The words “Messiah” and “Christ” mean “anointed.” To be a Christian is to share in Jesus’s own anointing in the Holy Spirit. The sacraments draw us into this reality through the anointings with oil at Baptism, Confirmation, Anointing of the Sick, and Holy Orders.
We see the significance of this anointing by reflecting on how the Church blesses and consecrates the oil used for these sacraments. The Chrism Mass occurs traditionally on Holy Thursday, the day Jesus instituted the Eucharist and priesthood and the moment when the great “hour” of his Passion began (although it can also be celebrated on another day of Holy Week). The timing points us to an important reality: the events of Holy Week are what draw us into the gifts of the Messiah. He inaugurates his kingdom on the Cross and we are anointed into the mystery of death and resurrection through the sacraments.
During the Chrism Mass, the bishop gathers all the priests of his diocese to the cathedral where he blesses the oil of catechumens (used during the catechumenate and the rite of Baptism) and the oil of the sick (used for the Anointing of the Sick), while consecrating chrism, made of olive oil perfumed with balsam. The consecration signifies a more profound blessing of the oil used for anointings of Confirmation and Holy Orders. The bishop breathes over the balsam oil and prays to the Father: “Sanctify with your blessing this oil in its richness, and to pour into it the strength of the Holy Spirit, with the powerful working of your Christ” (OBO, no. 25-1).
All present renew their baptismal vows, while the priests renew the promises of their ordination. It is a profound moment of communion within the Church, which flows from the priesthood of Christ, who pours out his healing and transforming grace on the Church. This happens every year to show that all the sacraments celebrated by the Church throughout the year flow from Jesus’s Paschal Mystery celebrated in Holy Week. The Chrism Mass reminds of how we share in the gifts that Jesus has won for us during his passion, death, and resurrection.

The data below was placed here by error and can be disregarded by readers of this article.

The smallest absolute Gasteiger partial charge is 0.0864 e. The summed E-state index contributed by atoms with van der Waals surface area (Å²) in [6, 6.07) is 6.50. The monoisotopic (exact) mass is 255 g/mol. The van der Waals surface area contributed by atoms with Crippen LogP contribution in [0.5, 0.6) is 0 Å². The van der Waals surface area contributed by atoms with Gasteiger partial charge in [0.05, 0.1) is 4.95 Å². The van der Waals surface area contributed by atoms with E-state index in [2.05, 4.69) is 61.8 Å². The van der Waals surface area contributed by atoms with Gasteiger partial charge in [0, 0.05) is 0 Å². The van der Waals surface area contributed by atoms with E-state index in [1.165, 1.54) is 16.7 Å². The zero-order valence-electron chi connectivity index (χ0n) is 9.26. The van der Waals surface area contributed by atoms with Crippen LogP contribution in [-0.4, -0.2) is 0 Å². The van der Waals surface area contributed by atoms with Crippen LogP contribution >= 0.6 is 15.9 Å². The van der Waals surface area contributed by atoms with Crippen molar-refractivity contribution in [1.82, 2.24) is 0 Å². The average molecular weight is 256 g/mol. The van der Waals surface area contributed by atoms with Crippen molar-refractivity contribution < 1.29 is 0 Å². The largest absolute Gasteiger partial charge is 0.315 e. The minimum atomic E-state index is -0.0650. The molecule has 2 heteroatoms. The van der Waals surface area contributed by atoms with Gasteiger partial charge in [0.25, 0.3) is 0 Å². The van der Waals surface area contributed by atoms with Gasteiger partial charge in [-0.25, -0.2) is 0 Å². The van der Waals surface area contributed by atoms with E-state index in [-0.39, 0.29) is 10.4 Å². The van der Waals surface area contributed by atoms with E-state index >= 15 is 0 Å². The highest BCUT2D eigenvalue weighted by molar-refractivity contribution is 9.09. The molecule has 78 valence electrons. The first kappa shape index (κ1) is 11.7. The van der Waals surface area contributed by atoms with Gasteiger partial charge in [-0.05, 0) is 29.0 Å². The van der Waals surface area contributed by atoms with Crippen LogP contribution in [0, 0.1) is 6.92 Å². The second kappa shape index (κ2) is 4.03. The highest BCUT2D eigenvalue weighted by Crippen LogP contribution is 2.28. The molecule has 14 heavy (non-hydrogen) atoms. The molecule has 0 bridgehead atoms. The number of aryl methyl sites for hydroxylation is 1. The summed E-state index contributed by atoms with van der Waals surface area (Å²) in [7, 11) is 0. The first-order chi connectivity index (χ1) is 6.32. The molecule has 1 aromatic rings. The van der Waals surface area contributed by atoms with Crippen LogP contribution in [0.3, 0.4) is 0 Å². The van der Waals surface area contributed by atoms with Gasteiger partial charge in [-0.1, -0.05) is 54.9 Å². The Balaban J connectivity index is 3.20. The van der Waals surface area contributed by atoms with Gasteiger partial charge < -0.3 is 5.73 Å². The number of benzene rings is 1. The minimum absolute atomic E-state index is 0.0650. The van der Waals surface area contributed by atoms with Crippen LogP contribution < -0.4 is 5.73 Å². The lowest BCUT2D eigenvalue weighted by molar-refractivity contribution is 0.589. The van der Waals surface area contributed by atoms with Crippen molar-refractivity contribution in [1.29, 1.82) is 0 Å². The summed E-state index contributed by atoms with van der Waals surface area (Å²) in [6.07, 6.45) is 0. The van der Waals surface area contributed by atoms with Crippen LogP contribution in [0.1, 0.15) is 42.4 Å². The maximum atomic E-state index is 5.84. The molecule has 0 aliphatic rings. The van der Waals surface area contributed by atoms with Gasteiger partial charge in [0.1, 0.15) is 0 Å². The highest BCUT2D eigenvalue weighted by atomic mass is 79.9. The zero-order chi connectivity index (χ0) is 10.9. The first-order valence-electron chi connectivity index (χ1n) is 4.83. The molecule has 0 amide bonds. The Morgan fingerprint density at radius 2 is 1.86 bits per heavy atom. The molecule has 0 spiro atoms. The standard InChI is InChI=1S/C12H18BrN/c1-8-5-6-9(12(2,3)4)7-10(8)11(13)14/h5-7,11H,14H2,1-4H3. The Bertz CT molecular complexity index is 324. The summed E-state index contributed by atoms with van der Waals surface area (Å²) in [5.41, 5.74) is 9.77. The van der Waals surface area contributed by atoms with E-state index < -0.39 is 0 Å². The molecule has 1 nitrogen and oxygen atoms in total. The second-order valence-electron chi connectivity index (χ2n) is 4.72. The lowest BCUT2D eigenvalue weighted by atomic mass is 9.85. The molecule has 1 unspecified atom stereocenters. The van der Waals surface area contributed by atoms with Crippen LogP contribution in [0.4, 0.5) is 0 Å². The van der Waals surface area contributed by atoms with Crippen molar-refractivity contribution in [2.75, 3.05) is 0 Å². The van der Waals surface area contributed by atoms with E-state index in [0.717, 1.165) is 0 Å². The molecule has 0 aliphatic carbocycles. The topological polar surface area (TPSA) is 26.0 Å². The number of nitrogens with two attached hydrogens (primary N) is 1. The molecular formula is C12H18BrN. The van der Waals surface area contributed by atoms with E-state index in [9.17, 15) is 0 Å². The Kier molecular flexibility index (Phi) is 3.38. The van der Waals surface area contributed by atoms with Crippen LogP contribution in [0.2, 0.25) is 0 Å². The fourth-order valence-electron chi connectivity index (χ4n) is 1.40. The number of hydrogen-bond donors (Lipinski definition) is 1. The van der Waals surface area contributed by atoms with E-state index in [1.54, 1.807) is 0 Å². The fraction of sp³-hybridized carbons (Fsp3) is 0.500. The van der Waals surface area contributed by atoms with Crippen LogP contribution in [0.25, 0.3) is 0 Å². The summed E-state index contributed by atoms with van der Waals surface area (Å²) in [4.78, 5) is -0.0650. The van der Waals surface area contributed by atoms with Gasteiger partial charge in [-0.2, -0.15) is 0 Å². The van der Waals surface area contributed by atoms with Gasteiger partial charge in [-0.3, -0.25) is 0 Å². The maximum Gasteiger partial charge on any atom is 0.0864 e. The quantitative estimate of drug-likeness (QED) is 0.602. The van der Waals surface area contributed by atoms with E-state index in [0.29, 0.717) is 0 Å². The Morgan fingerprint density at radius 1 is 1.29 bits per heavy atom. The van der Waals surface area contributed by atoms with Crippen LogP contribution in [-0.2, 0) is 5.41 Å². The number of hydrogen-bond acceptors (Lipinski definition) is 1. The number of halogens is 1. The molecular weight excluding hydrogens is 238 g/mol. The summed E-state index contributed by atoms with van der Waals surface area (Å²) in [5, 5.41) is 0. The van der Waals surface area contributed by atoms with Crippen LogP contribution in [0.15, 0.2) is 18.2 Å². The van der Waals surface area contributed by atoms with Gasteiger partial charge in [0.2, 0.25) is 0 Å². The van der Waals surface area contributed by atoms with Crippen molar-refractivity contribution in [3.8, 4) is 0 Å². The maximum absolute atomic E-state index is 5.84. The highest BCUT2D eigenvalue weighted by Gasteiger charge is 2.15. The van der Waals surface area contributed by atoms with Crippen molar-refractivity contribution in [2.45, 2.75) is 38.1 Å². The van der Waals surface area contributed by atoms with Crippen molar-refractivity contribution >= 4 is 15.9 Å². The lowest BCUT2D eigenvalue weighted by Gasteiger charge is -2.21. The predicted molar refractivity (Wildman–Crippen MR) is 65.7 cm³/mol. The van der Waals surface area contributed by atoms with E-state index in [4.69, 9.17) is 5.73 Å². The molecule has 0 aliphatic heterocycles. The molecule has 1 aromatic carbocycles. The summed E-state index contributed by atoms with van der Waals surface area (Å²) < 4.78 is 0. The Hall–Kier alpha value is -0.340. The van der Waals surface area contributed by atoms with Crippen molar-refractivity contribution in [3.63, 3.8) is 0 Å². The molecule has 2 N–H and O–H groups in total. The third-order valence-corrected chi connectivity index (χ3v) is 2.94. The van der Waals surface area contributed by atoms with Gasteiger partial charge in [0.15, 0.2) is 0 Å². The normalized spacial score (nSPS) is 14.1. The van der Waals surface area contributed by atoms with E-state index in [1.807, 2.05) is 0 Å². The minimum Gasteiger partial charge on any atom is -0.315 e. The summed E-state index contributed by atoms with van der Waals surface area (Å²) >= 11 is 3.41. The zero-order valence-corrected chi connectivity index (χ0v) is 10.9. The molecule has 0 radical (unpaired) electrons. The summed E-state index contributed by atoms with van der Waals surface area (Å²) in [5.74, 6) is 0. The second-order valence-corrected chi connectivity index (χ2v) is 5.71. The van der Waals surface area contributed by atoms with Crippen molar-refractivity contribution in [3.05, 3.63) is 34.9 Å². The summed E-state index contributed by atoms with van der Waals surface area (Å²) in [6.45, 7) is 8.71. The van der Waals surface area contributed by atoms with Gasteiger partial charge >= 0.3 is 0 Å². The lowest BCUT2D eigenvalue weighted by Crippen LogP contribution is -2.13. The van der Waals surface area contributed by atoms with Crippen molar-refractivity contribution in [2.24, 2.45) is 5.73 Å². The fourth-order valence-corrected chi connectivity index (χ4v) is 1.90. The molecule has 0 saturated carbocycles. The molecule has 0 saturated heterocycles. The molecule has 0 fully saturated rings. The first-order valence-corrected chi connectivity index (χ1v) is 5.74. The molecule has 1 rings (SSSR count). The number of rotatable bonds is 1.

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Dr. Staudt holds a Ph.D. in systematic theology from Ave Maria University and B.A. and M.A. in Catholic Studies from the University of St. Thomas (St. Paul, MN). He serves as Director of Content for Exodus and as Visiting Associate Professor at the Augustine Institute in Denver. He was previously the Associate Superintendent for the Archdiocese of Denver. He has founded a Catholic school and served as a DRE in two parishes and as Director of Catholic Studies at the University of Mary. He is the author of How the Eucharist Can Save Civilization (TAN), Restoring Humanity: Essays on the Evangelization of Culture (Divine Providence Press) and The Beer Option: Brewing a Catholic Culture Yesterday & Today (Angelico Press). His editing experience includes six years as the managing editor of the journal Nova et Vetera and the books Renewing Catholic Schools: How to Regain a Catholic Vision in a Secular Age (Catholic Education Press) and The University and the Church: Don J. Briel’s Essays on Education (Cluny Media).